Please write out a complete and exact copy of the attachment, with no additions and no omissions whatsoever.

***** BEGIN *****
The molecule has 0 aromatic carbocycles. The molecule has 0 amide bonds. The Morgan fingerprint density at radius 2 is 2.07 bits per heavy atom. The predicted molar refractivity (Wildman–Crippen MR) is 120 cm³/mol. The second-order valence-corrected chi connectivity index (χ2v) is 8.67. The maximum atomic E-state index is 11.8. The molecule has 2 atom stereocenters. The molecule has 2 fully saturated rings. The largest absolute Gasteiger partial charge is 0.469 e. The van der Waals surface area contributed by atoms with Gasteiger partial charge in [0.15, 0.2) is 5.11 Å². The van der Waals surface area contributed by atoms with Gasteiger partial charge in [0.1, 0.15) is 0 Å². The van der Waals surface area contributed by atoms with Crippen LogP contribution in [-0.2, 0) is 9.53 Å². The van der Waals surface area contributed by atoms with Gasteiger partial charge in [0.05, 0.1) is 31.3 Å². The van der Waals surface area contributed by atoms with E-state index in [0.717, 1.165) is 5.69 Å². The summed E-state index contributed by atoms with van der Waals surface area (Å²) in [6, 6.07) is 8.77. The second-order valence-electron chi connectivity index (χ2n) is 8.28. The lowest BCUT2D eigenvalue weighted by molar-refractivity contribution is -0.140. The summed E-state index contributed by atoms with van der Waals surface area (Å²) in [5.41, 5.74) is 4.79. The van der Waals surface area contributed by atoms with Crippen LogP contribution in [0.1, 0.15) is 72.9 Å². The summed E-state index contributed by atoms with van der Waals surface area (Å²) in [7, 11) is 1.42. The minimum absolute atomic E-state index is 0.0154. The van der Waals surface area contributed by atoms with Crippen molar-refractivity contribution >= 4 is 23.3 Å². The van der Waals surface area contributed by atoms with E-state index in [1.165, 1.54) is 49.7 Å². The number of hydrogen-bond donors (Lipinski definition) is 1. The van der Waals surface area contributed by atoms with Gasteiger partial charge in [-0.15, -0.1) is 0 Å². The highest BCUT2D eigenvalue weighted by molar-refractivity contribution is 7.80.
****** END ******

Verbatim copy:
The molecule has 0 aromatic carbocycles. The molecule has 0 amide bonds. The Morgan fingerprint density at radius 2 is 2.07 bits per heavy atom. The predicted molar refractivity (Wildman–Crippen MR) is 120 cm³/mol. The second-order valence-corrected chi connectivity index (χ2v) is 8.67. The maximum atomic E-state index is 11.8. The molecule has 2 atom stereocenters. The molecule has 2 fully saturated rings. The largest absolute Gasteiger partial charge is 0.469 e. The van der Waals surface area contributed by atoms with Gasteiger partial charge in [0.15, 0.2) is 5.11 Å². The van der Waals surface area contributed by atoms with Gasteiger partial charge in [0.1, 0.15) is 0 Å². The van der Waals surface area contributed by atoms with Crippen LogP contribution in [-0.2, 0) is 9.53 Å². The van der Waals surface area contributed by atoms with Gasteiger partial charge in [0.05, 0.1) is 31.3 Å². The van der Waals surface area contributed by atoms with E-state index in [0.717, 1.165) is 5.69 Å². The summed E-state index contributed by atoms with van der Waals surface area (Å²) in [6, 6.07) is 8.77. The second-order valence-electron chi connectivity index (χ2n) is 8.28. The lowest BCUT2D eigenvalue weighted by molar-refractivity contribution is -0.140. The summed E-state index contributed by atoms with van der Waals surface area (Å²) in [5.41, 5.74) is 4.79. The van der Waals surface area contributed by atoms with Crippen LogP contribution in [0.1, 0.15) is 72.9 Å². The summed E-state index contributed by atoms with van der Waals surface area (Å²) in [7, 11) is 1.42. The minimum absolute atomic E-state index is 0.0154. The van der Waals surface area contributed by atoms with Crippen molar-refractivity contribution >= 4 is 23.3 Å². The van der Waals surface area contributed by atoms with E-state index in [1.165, 1.54) is 49.7 Å². The number of hydrogen-bond donors (Lipinski definition) is 1. The van der Waals surface area contributed by atoms with Gasteiger partial charge in [-0.15, -0.1) is 0 Å². The highest BCUT2D eigenvalue weighted by molar-refractivity contribution is 7.80.